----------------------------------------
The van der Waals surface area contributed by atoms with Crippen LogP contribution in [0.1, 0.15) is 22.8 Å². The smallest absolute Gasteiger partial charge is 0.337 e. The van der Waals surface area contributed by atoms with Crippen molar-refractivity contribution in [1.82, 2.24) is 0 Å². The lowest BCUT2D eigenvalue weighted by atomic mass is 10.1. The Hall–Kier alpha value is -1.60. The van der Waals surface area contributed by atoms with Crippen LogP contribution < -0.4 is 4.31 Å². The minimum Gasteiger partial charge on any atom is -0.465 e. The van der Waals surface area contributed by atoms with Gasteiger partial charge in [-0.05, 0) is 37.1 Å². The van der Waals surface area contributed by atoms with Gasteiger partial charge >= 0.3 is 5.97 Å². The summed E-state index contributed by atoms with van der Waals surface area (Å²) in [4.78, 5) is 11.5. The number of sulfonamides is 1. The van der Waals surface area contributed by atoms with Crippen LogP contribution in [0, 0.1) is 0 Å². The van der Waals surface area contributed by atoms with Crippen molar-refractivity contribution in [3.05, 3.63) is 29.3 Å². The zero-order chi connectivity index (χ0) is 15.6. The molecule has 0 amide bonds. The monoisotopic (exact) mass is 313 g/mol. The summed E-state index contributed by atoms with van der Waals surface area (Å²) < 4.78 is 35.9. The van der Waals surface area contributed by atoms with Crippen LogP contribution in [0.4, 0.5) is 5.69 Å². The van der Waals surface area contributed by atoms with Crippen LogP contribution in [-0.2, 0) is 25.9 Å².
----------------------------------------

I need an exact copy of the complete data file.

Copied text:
The van der Waals surface area contributed by atoms with Crippen LogP contribution in [0.1, 0.15) is 22.8 Å². The smallest absolute Gasteiger partial charge is 0.337 e. The van der Waals surface area contributed by atoms with Crippen molar-refractivity contribution in [1.82, 2.24) is 0 Å². The lowest BCUT2D eigenvalue weighted by atomic mass is 10.1. The Hall–Kier alpha value is -1.60. The van der Waals surface area contributed by atoms with Crippen LogP contribution < -0.4 is 4.31 Å². The minimum Gasteiger partial charge on any atom is -0.465 e. The van der Waals surface area contributed by atoms with Gasteiger partial charge in [-0.05, 0) is 37.1 Å². The van der Waals surface area contributed by atoms with Gasteiger partial charge >= 0.3 is 5.97 Å². The summed E-state index contributed by atoms with van der Waals surface area (Å²) in [4.78, 5) is 11.5. The number of sulfonamides is 1. The van der Waals surface area contributed by atoms with Crippen LogP contribution in [0, 0.1) is 0 Å². The van der Waals surface area contributed by atoms with Crippen molar-refractivity contribution in [3.05, 3.63) is 29.3 Å². The zero-order chi connectivity index (χ0) is 15.6. The molecule has 0 amide bonds. The monoisotopic (exact) mass is 313 g/mol. The summed E-state index contributed by atoms with van der Waals surface area (Å²) < 4.78 is 35.9. The van der Waals surface area contributed by atoms with Crippen LogP contribution in [0.4, 0.5) is 5.69 Å². The van der Waals surface area contributed by atoms with Crippen LogP contribution in [-0.2, 0) is 25.9 Å².